As the clock slowly ticked down in overtime late Sunday night, time seemed to slow down. The Giants, who had just recovered a costly fumble inside the San Francisco 30-yard-line, were lining up for a chip-shot field goal and putting their hopes to win the NFC Championship on the leg of one man.
Sitting at home, wide eyed with dozens of possible scenarios playing through my mind, the memories of a similar kick just four hours earlier immediately came to the forefront, as Lawrence Tynes set up for the game winner.
In a weekend filled with drama and razor thin margins for error, Baltimore kicker Billy Cundiff made possibly the biggest blunder of them all, missing a 32-yard field goal in the waning seconds and blowing the Ravens hopes at a Super Bowl.
The missed kick established Cundiff as the sure-handed winner of the weekly goat award (horns included) -- San Francisco wide receiver, Kyle Williams, surely gave him a run for his money -- as well as the superlative title of "most likely to be left at the airport following a loss."
But, where Cundiff failed, Tynes was able to capitalize.
The 33-year-old Scotland native drilled the 31-yard Championship clincher, sending the Giants to their second super bowl in four years.
Even as a lifelong Patriots’ fan, it’s pretty sad for the fairly reliable Cundiff to bear such a brunt of the burden -- just think of all the hatemail and death threats he’s going to get – especially when the Ravens offense was unable to punch in some golden opportunities on the afternoon.
It’s almost humorous to think about the complete contradiction between the feelings of diehard fans for Cundiff and Tynes, right now. Where one is lauded and raised on high for his accomplishment, the other is humiliated and scorned for his failure.
The emotions, aside from blissful gratification of course, may not be running through my body but having dealt with such crushing defeat before – I thought I was going to end up in prison after Super Bowl XLII – it is a harsh reality to accept.
But I digress. So, why don’t we put all the "foot" talk aside – sorry, Rex – and concentrate on the rest of the action that went down this weekend.
Flacco Soars, Brady "Sucks" In Pats Win
In such a frenzied week of media coverage leading up to Sunday’s AFC Championship, the hot topic up for debate was the play of Ravens’ quarterback Joe Flacco. The 27-year-old signal caller has a history of playoff success -- a postseason win in each of his first four NFL seasons -- but even amidst the victories there has been constant doubt surrounding his recent level of play.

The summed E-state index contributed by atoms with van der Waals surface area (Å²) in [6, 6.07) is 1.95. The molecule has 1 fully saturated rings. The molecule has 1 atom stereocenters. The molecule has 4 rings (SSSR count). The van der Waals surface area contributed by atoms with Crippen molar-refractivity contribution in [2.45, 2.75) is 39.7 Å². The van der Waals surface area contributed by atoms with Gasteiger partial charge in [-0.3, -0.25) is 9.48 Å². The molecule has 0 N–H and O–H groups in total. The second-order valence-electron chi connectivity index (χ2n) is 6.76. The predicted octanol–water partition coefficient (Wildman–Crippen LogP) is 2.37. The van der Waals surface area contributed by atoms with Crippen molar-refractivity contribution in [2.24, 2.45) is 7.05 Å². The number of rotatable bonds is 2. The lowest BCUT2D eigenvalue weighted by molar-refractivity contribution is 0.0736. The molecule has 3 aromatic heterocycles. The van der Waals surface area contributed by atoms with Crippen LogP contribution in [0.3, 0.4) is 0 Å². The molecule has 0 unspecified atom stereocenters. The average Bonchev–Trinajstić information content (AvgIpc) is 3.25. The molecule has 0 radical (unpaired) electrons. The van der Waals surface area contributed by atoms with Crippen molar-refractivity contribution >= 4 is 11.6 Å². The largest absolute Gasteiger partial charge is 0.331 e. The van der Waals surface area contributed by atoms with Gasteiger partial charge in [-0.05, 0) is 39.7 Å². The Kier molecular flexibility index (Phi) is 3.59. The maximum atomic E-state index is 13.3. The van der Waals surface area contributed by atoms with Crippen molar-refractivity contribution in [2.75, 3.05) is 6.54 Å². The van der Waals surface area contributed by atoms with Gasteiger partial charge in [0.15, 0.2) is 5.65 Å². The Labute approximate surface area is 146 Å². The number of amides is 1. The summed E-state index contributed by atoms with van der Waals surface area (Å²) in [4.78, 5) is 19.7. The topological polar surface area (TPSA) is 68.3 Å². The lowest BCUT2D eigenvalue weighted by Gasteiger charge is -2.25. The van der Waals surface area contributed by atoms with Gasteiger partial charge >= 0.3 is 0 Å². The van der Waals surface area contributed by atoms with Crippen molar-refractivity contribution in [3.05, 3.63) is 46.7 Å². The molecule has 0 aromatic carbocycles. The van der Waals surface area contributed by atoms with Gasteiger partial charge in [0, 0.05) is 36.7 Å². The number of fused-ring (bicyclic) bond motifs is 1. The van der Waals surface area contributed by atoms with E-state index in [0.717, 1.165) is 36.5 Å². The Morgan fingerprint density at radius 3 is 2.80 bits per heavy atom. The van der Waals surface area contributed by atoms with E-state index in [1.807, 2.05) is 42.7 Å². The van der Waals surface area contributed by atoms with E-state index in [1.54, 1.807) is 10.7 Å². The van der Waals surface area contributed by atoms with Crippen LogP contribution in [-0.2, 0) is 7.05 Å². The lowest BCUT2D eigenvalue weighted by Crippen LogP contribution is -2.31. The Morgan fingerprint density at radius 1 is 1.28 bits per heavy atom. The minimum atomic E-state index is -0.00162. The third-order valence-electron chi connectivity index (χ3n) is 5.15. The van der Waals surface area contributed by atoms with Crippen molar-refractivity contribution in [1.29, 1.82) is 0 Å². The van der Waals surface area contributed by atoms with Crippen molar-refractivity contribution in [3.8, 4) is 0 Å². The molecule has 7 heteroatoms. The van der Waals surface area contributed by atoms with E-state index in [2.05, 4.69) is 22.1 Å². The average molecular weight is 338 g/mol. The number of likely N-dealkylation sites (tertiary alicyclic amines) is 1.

On Sunday it wasn’t Flacco who showed signs of weakness, but rather the almost untouchable boy wonder Tom Brady was the one in need of some fixing.
Brady had quite possibly his worst playoff performance against a stingy Baltimore defense; completing just 22-of-36 for 239 yards and no touchdown passes. The Patriots’ cleft-chin QB also tossed two interceptions on the afternoon -- which in fact would have been four, if not for a pair of defensive penalties.
Just across the sidelines, a quite focused Flacco appeared surprisingly composed for much of the day, utilizing the bootleg rollouts and a few streaking go-routes to take advantage of a haphazard New England secondary. Flacco mirrored Brady’s completion totals, connecting on just 22-of-36 passes, but he was also threw for a career playoff-high 306-yards and two touchdown strikes to keep the Ravens close.
Needless to say, Sunday was pretty ugly for Brady and in a fairly admirable move the perennial MVP flat out admitted it.
"Well, I sucked pretty bad today," a visibly humbled Brady said to Jim Nance on national television after the 23-20 win. The line certainly caught most fans off guard, as the winning QB stood restless yet relieved atop the winners’ podium.
In a Championship weekend full of shockers, the weekend’s biggest surprise -- overtime, untimely turnovers and missed kicks aside even – was that on one of the biggest stages in all of sports Joe Flacco outplayed arguably (and I use that term quite liberally) the best quarterback of all-time.
He definitely wouldn’t trade the win in for anything, but Sunday was one of Brady’s scarce moments of weakness, a rare performance that he’d surely like to have back.
The highly competitive Brady has made it very clear over the years that he sincerely hates to lose. I suppose any professional doesn’t enjoy losing, but for Brady it has always seemed like much more of a personal vendetta. It’s like Brady vs. the world at all junctures, and God save you if you get between Tom and that trophy.
As everyone’s favorite stickup boy, Omar, famously says in The Wire, "If you gonna come at the king, you best not miss."
On Sunday, the Ravens – or more appropriately Billy Cundiff – certainly missed their shot.
Piss poor performance or not, the Patriots pulled out the win on Sunday and you can bet that a very different Brady is going to show up in Indianapolis two weeks from now.
49ers Kick Away A Win
Sunday’s Championship nightcap was plenty exciting on its own. A defensive struggle was predicted heading into the weekend and the Giants visit to the Bay Area didn’t disappoint.
Both teams plotted and postured all night, trying to force the ball down one another’s throat at every turn but finding no room to run in the face of such staunch defensive fronts.
The defensive grind was impressive from both teams. But, as the game wound down and each side continued to match the other’s intensity and dominance in most aspects of the game, it became increasingly apparent that the outcome would be decided by one team’s misstep.